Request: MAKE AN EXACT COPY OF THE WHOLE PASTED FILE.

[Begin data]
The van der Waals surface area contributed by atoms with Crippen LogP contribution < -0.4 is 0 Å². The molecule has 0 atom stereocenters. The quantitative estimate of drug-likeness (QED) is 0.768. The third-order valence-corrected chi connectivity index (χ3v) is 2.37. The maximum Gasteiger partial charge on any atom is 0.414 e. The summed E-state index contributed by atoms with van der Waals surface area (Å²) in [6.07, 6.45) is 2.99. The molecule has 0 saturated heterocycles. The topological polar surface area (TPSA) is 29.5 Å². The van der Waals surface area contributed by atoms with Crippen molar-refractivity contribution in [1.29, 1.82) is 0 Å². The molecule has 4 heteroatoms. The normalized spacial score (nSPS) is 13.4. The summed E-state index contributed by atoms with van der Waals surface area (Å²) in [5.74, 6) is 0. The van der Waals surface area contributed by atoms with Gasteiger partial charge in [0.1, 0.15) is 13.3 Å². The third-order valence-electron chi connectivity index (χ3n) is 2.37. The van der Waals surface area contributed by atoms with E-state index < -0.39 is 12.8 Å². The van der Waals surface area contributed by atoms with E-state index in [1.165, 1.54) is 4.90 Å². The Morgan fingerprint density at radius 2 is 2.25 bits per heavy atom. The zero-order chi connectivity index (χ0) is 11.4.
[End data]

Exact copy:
The van der Waals surface area contributed by atoms with Crippen LogP contribution < -0.4 is 0 Å². The molecule has 0 atom stereocenters. The quantitative estimate of drug-likeness (QED) is 0.768. The third-order valence-corrected chi connectivity index (χ3v) is 2.37. The maximum Gasteiger partial charge on any atom is 0.414 e. The summed E-state index contributed by atoms with van der Waals surface area (Å²) in [6.07, 6.45) is 2.99. The molecule has 0 saturated heterocycles. The topological polar surface area (TPSA) is 29.5 Å². The van der Waals surface area contributed by atoms with Crippen molar-refractivity contribution in [1.29, 1.82) is 0 Å². The molecule has 4 heteroatoms. The normalized spacial score (nSPS) is 13.4. The summed E-state index contributed by atoms with van der Waals surface area (Å²) in [5.74, 6) is 0. The van der Waals surface area contributed by atoms with Gasteiger partial charge in [0.1, 0.15) is 13.3 Å². The third-order valence-electron chi connectivity index (χ3n) is 2.37. The van der Waals surface area contributed by atoms with E-state index < -0.39 is 12.8 Å². The van der Waals surface area contributed by atoms with E-state index in [1.165, 1.54) is 4.90 Å². The Morgan fingerprint density at radius 2 is 2.25 bits per heavy atom. The zero-order chi connectivity index (χ0) is 11.4.